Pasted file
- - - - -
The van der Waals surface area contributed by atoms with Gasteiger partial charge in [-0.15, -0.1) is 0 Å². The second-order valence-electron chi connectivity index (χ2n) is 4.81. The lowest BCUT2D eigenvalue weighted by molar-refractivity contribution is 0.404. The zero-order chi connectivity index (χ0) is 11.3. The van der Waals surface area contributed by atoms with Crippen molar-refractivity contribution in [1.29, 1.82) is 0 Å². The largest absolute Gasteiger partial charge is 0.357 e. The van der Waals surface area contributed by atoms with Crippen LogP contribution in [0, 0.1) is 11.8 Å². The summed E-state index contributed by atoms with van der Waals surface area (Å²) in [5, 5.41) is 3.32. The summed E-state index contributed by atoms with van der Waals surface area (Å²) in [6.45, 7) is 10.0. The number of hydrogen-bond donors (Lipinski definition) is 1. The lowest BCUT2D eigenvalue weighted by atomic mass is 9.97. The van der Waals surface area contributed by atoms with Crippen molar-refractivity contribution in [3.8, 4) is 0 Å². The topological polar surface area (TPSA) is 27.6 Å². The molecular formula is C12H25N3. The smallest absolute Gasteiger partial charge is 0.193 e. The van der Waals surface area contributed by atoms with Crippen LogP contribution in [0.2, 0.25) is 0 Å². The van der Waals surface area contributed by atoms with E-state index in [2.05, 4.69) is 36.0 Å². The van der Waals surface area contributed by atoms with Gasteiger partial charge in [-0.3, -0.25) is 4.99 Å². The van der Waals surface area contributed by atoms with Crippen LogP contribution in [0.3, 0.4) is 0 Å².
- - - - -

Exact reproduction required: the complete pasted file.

The van der Waals surface area contributed by atoms with Gasteiger partial charge in [-0.15, -0.1) is 0 Å². The second-order valence-electron chi connectivity index (χ2n) is 4.81. The lowest BCUT2D eigenvalue weighted by molar-refractivity contribution is 0.404. The zero-order chi connectivity index (χ0) is 11.3. The van der Waals surface area contributed by atoms with Crippen molar-refractivity contribution in [1.29, 1.82) is 0 Å². The largest absolute Gasteiger partial charge is 0.357 e. The van der Waals surface area contributed by atoms with Crippen LogP contribution in [0, 0.1) is 11.8 Å². The summed E-state index contributed by atoms with van der Waals surface area (Å²) in [5, 5.41) is 3.32. The summed E-state index contributed by atoms with van der Waals surface area (Å²) in [6.45, 7) is 10.0. The number of hydrogen-bond donors (Lipinski definition) is 1. The lowest BCUT2D eigenvalue weighted by atomic mass is 9.97. The van der Waals surface area contributed by atoms with Crippen molar-refractivity contribution in [3.8, 4) is 0 Å². The topological polar surface area (TPSA) is 27.6 Å². The molecular formula is C12H25N3. The smallest absolute Gasteiger partial charge is 0.193 e. The van der Waals surface area contributed by atoms with Crippen LogP contribution in [0.2, 0.25) is 0 Å². The van der Waals surface area contributed by atoms with E-state index in [2.05, 4.69) is 36.0 Å². The van der Waals surface area contributed by atoms with Gasteiger partial charge in [-0.3, -0.25) is 4.99 Å². The van der Waals surface area contributed by atoms with Crippen LogP contribution in [0.3, 0.4) is 0 Å².